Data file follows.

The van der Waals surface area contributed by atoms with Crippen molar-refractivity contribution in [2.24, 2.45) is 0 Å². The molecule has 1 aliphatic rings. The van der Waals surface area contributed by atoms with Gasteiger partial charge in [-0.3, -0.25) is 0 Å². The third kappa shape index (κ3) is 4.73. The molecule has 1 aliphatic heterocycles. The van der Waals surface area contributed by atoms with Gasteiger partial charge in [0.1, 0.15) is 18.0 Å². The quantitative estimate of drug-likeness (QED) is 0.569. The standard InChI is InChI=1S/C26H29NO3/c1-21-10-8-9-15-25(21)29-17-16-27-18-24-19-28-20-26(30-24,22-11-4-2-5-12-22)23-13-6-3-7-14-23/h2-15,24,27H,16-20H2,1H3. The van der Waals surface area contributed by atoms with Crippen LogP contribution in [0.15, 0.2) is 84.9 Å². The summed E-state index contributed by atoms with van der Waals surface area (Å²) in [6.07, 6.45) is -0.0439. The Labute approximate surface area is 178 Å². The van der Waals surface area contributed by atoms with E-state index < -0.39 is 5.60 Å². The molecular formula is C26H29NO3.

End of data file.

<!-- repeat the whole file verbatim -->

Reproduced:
The van der Waals surface area contributed by atoms with Crippen molar-refractivity contribution in [2.24, 2.45) is 0 Å². The molecule has 1 aliphatic rings. The van der Waals surface area contributed by atoms with Gasteiger partial charge in [-0.3, -0.25) is 0 Å². The third kappa shape index (κ3) is 4.73. The molecule has 1 aliphatic heterocycles. The van der Waals surface area contributed by atoms with Gasteiger partial charge in [0.1, 0.15) is 18.0 Å². The quantitative estimate of drug-likeness (QED) is 0.569. The standard InChI is InChI=1S/C26H29NO3/c1-21-10-8-9-15-25(21)29-17-16-27-18-24-19-28-20-26(30-24,22-11-4-2-5-12-22)23-13-6-3-7-14-23/h2-15,24,27H,16-20H2,1H3. The van der Waals surface area contributed by atoms with Crippen LogP contribution in [0.15, 0.2) is 84.9 Å². The summed E-state index contributed by atoms with van der Waals surface area (Å²) in [6.07, 6.45) is -0.0439. The Labute approximate surface area is 178 Å². The van der Waals surface area contributed by atoms with E-state index < -0.39 is 5.60 Å². The molecular formula is C26H29NO3.